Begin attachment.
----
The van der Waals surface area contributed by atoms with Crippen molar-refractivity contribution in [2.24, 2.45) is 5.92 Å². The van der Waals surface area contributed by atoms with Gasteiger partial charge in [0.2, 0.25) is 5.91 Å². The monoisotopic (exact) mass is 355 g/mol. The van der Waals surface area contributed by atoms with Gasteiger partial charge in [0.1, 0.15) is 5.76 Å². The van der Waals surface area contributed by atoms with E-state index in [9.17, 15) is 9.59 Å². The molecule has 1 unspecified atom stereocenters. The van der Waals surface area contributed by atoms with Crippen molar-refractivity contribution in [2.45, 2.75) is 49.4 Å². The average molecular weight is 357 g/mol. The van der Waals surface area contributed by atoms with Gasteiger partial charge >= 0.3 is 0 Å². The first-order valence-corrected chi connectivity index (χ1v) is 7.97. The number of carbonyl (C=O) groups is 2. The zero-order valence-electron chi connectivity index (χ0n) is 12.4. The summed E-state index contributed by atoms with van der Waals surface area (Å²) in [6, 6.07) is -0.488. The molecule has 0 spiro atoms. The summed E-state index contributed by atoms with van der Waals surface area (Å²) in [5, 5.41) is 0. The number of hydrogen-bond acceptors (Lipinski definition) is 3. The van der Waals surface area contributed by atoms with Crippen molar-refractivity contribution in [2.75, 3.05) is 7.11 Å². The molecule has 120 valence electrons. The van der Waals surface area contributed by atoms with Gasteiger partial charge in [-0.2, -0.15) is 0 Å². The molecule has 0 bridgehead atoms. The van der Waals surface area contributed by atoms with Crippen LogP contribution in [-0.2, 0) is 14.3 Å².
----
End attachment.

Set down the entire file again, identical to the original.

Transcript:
The van der Waals surface area contributed by atoms with Crippen molar-refractivity contribution in [2.24, 2.45) is 5.92 Å². The van der Waals surface area contributed by atoms with Gasteiger partial charge in [0.2, 0.25) is 5.91 Å². The monoisotopic (exact) mass is 355 g/mol. The van der Waals surface area contributed by atoms with Gasteiger partial charge in [0.1, 0.15) is 5.76 Å². The van der Waals surface area contributed by atoms with E-state index in [9.17, 15) is 9.59 Å². The molecule has 1 unspecified atom stereocenters. The van der Waals surface area contributed by atoms with Crippen molar-refractivity contribution in [2.45, 2.75) is 49.4 Å². The average molecular weight is 357 g/mol. The van der Waals surface area contributed by atoms with Gasteiger partial charge >= 0.3 is 0 Å². The first-order valence-corrected chi connectivity index (χ1v) is 7.97. The number of carbonyl (C=O) groups is 2. The zero-order valence-electron chi connectivity index (χ0n) is 12.4. The summed E-state index contributed by atoms with van der Waals surface area (Å²) in [6, 6.07) is -0.488. The molecule has 0 spiro atoms. The summed E-state index contributed by atoms with van der Waals surface area (Å²) in [5, 5.41) is 0. The number of hydrogen-bond acceptors (Lipinski definition) is 3. The van der Waals surface area contributed by atoms with Crippen molar-refractivity contribution in [2.75, 3.05) is 7.11 Å². The molecule has 120 valence electrons. The van der Waals surface area contributed by atoms with Gasteiger partial charge in [-0.2, -0.15) is 0 Å². The molecule has 0 bridgehead atoms. The van der Waals surface area contributed by atoms with Crippen LogP contribution in [-0.2, 0) is 14.3 Å².